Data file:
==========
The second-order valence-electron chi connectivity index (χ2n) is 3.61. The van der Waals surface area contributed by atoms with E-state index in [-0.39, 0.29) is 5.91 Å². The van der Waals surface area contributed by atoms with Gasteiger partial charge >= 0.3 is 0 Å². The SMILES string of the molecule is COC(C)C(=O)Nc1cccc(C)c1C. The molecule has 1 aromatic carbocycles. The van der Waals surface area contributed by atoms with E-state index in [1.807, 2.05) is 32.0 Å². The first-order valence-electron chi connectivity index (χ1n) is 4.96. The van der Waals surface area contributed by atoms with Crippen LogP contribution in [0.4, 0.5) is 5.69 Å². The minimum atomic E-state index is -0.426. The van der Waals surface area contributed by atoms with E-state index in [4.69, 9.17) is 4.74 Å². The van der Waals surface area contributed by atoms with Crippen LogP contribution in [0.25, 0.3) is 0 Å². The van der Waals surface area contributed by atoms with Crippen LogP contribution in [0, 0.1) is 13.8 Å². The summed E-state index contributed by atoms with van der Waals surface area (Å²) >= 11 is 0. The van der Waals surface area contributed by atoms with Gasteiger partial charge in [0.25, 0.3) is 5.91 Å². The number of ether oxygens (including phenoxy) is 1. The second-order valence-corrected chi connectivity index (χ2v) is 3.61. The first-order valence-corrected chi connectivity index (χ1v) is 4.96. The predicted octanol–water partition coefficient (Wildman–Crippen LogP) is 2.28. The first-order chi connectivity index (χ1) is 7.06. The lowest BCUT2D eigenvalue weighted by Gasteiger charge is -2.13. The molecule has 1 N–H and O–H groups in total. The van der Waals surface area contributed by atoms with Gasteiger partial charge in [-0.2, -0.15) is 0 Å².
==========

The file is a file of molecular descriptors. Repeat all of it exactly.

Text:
The second-order valence-electron chi connectivity index (χ2n) is 3.61. The van der Waals surface area contributed by atoms with E-state index in [-0.39, 0.29) is 5.91 Å². The van der Waals surface area contributed by atoms with Gasteiger partial charge >= 0.3 is 0 Å². The SMILES string of the molecule is COC(C)C(=O)Nc1cccc(C)c1C. The molecule has 1 aromatic carbocycles. The van der Waals surface area contributed by atoms with E-state index in [1.807, 2.05) is 32.0 Å². The first-order valence-electron chi connectivity index (χ1n) is 4.96. The van der Waals surface area contributed by atoms with Crippen LogP contribution in [0.4, 0.5) is 5.69 Å². The minimum atomic E-state index is -0.426. The van der Waals surface area contributed by atoms with E-state index in [4.69, 9.17) is 4.74 Å². The van der Waals surface area contributed by atoms with Crippen LogP contribution in [0.25, 0.3) is 0 Å². The van der Waals surface area contributed by atoms with Crippen LogP contribution in [0, 0.1) is 13.8 Å². The summed E-state index contributed by atoms with van der Waals surface area (Å²) >= 11 is 0. The van der Waals surface area contributed by atoms with Gasteiger partial charge in [0.25, 0.3) is 5.91 Å². The number of ether oxygens (including phenoxy) is 1. The second-order valence-corrected chi connectivity index (χ2v) is 3.61. The first-order valence-corrected chi connectivity index (χ1v) is 4.96. The predicted octanol–water partition coefficient (Wildman–Crippen LogP) is 2.28. The first-order chi connectivity index (χ1) is 7.06. The lowest BCUT2D eigenvalue weighted by Gasteiger charge is -2.13. The molecule has 1 N–H and O–H groups in total. The van der Waals surface area contributed by atoms with Gasteiger partial charge in [-0.2, -0.15) is 0 Å².